How Answering Your Own Phone Can Hurt Your Brand

Should You Answer Your Own Phone?You’ve found the perfect office and are on your way to building a fantastic team — success, here you come! But here’s something thing to consider before opening for business: Who’ll be answering your phone? If you’re a business owner, think twice before picking up the receiver.

Whether it means hiring an in-house receptionist or using a live virtual receptionist service, here are three reasons why you might not want to answer your own phone:

You might give yourself away as an upstart.

New businesses are fantastic, but when it’s clear that you as a business owner are taking on all sorts of tasks, potential clients might wonder how much time you’ll have to dedicate to their needs. A greeting like “Law firm of Kevin Davidson, Kevin speaking” can cause callers to think twice. No matter how big or small your company, answering your own phones might lead potential clients to question your reputability.

Callers might not want to talk to the head honcho right away.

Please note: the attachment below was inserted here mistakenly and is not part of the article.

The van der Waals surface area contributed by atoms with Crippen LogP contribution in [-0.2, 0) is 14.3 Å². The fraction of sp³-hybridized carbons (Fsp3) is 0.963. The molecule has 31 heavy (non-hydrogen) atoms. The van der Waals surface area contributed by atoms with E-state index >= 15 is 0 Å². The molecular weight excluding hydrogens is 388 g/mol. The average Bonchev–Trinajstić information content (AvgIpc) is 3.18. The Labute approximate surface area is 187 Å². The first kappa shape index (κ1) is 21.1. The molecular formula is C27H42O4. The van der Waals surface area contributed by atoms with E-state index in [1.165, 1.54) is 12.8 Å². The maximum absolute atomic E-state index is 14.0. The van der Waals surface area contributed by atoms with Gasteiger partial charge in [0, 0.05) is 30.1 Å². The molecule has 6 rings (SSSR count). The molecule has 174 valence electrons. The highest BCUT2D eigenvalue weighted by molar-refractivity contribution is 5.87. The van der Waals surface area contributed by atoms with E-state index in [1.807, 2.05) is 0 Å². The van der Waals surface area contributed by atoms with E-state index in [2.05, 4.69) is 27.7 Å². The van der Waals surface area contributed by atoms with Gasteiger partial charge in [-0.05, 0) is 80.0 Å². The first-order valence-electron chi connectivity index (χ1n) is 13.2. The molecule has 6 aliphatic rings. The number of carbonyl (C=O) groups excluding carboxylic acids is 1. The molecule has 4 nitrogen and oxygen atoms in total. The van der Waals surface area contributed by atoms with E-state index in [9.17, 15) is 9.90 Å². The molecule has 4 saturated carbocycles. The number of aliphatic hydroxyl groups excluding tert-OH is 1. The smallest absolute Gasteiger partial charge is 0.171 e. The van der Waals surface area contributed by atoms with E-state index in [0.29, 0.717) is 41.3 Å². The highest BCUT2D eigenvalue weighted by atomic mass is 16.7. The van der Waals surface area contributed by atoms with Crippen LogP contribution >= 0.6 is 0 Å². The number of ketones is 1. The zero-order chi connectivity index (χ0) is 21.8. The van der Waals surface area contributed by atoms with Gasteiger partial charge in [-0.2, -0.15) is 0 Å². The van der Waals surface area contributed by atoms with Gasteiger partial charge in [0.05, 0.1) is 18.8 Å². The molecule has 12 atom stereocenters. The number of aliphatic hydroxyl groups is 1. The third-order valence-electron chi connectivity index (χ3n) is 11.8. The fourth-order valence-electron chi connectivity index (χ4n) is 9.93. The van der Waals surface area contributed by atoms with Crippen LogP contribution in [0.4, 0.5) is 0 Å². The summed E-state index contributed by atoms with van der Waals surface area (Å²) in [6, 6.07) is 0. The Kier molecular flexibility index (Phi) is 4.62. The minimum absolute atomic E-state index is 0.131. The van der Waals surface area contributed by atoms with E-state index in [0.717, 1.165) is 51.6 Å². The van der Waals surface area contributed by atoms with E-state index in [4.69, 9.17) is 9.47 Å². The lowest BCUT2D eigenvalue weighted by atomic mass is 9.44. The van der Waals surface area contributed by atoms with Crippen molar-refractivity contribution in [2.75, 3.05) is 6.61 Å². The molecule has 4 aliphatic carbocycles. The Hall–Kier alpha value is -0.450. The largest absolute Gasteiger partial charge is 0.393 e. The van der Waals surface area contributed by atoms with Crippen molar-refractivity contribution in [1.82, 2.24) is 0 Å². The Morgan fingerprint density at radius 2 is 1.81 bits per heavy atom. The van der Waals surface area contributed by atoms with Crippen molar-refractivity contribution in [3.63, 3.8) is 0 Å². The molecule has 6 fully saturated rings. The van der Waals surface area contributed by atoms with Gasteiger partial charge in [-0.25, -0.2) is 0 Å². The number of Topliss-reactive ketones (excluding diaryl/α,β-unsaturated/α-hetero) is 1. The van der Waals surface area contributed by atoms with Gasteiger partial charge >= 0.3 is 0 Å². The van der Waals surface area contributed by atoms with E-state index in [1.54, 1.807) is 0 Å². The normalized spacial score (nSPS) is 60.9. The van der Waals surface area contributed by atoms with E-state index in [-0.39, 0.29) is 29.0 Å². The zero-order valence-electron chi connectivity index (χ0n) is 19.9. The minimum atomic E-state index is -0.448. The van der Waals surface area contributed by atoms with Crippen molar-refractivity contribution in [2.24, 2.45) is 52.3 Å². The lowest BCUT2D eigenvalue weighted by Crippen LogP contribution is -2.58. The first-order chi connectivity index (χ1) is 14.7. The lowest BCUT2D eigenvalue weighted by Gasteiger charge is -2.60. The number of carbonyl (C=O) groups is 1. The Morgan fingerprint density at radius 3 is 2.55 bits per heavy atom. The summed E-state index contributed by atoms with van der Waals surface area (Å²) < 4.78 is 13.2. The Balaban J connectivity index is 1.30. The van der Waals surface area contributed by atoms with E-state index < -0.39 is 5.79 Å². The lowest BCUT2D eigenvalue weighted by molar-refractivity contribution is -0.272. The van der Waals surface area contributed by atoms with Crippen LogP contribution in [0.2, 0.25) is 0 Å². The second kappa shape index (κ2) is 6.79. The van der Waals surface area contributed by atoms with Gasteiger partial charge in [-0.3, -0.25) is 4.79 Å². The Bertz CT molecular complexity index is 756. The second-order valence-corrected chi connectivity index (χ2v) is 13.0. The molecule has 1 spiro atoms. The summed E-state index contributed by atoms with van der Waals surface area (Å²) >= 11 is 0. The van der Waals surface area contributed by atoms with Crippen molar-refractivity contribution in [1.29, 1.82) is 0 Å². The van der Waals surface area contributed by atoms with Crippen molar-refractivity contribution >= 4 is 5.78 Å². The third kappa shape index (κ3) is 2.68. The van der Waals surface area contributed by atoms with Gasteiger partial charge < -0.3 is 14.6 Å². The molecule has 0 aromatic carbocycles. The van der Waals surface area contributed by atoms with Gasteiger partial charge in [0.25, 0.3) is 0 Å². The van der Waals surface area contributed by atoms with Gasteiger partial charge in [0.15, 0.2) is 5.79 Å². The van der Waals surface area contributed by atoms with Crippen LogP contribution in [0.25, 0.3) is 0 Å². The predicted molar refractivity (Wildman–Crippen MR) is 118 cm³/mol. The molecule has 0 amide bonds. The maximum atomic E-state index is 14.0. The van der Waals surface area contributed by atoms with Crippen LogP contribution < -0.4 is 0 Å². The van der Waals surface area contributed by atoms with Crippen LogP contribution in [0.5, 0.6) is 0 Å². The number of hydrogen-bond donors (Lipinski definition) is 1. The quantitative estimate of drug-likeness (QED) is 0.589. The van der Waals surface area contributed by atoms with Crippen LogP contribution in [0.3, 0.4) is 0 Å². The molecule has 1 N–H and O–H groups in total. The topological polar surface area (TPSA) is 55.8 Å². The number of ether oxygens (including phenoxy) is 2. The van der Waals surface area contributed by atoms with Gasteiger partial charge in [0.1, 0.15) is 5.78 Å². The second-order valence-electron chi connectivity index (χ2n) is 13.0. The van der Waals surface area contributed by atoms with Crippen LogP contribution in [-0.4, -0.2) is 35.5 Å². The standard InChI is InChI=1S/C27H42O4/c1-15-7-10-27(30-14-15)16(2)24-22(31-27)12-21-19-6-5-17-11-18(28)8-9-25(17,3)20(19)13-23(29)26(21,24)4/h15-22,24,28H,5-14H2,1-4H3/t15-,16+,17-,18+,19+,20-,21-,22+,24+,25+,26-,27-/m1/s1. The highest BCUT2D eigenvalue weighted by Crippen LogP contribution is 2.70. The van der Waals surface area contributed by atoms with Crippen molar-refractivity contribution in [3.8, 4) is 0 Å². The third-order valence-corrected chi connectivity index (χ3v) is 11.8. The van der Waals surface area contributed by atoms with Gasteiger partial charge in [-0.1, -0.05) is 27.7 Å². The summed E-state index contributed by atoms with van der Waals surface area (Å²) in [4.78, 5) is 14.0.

When you’re running the show, you’d think callers would be thrilled to speak with your right off the bat! But that isn’t always the case. Potential customers often feel more at ease when they’re able to bounce initial questions off a receptionist first. As a bonus, when a client is transferred to you, it seems more special. (“I talked to the owner of Precision Consulting today. She is great! I am definitely going with their firm.”)

Your time might be better spent elsewhere.

Staying in touch with clients and prospects is hugely important, but fielding every incoming call isn’t the best way to do it. You’ve received a phone call when you’re in the middle of an important task or thought before, right? Admit it — it threw you off a bit. Phone calls can be disruptive, and not every call needs your immediate attention. Ask yourself this: What do your clients need most from you? Do they need you to be at-the-ready any time they call? Or do they want you to have the time, space, and creative freedom to make quality decisions about their accounts? You and your clients can probably agree in favor of the second choice.

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